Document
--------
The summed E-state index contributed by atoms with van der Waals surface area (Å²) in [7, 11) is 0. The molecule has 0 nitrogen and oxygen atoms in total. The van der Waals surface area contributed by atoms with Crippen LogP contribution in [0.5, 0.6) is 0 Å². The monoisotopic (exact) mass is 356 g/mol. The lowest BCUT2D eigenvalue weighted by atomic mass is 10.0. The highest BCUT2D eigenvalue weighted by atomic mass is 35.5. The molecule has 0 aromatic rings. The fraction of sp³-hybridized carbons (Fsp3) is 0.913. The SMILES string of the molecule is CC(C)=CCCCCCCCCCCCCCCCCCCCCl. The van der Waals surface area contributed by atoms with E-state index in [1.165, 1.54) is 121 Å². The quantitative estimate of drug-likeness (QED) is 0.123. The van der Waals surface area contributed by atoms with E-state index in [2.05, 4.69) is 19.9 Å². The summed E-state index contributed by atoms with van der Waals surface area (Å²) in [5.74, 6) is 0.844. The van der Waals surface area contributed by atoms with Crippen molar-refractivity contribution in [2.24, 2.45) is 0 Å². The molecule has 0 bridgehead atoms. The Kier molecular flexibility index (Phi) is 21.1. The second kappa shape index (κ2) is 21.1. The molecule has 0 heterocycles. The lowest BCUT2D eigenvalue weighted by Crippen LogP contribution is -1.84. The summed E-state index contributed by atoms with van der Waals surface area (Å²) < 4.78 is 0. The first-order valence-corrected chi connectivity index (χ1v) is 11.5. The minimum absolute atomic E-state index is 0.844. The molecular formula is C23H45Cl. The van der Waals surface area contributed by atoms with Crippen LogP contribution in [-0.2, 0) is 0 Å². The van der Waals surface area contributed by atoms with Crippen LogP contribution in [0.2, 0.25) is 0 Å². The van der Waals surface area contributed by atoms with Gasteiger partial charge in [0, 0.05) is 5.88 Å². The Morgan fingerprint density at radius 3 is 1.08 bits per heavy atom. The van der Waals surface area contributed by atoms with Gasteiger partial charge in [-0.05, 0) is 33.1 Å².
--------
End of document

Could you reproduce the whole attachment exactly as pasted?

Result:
The summed E-state index contributed by atoms with van der Waals surface area (Å²) in [7, 11) is 0. The molecule has 0 nitrogen and oxygen atoms in total. The van der Waals surface area contributed by atoms with Crippen LogP contribution in [0.5, 0.6) is 0 Å². The monoisotopic (exact) mass is 356 g/mol. The lowest BCUT2D eigenvalue weighted by atomic mass is 10.0. The highest BCUT2D eigenvalue weighted by atomic mass is 35.5. The molecule has 0 aromatic rings. The fraction of sp³-hybridized carbons (Fsp3) is 0.913. The SMILES string of the molecule is CC(C)=CCCCCCCCCCCCCCCCCCCCCl. The van der Waals surface area contributed by atoms with E-state index in [1.165, 1.54) is 121 Å². The quantitative estimate of drug-likeness (QED) is 0.123. The van der Waals surface area contributed by atoms with E-state index in [2.05, 4.69) is 19.9 Å². The summed E-state index contributed by atoms with van der Waals surface area (Å²) in [5.74, 6) is 0.844. The van der Waals surface area contributed by atoms with Crippen molar-refractivity contribution in [2.24, 2.45) is 0 Å². The molecule has 0 bridgehead atoms. The Kier molecular flexibility index (Phi) is 21.1. The second kappa shape index (κ2) is 21.1. The molecule has 0 heterocycles. The lowest BCUT2D eigenvalue weighted by Crippen LogP contribution is -1.84. The summed E-state index contributed by atoms with van der Waals surface area (Å²) < 4.78 is 0. The first-order valence-corrected chi connectivity index (χ1v) is 11.5. The minimum absolute atomic E-state index is 0.844. The molecular formula is C23H45Cl. The van der Waals surface area contributed by atoms with Crippen LogP contribution in [-0.2, 0) is 0 Å². The van der Waals surface area contributed by atoms with Crippen LogP contribution in [0.2, 0.25) is 0 Å². The van der Waals surface area contributed by atoms with Gasteiger partial charge in [0, 0.05) is 5.88 Å². The Morgan fingerprint density at radius 3 is 1.08 bits per heavy atom. The van der Waals surface area contributed by atoms with Gasteiger partial charge in [-0.05, 0) is 33.1 Å².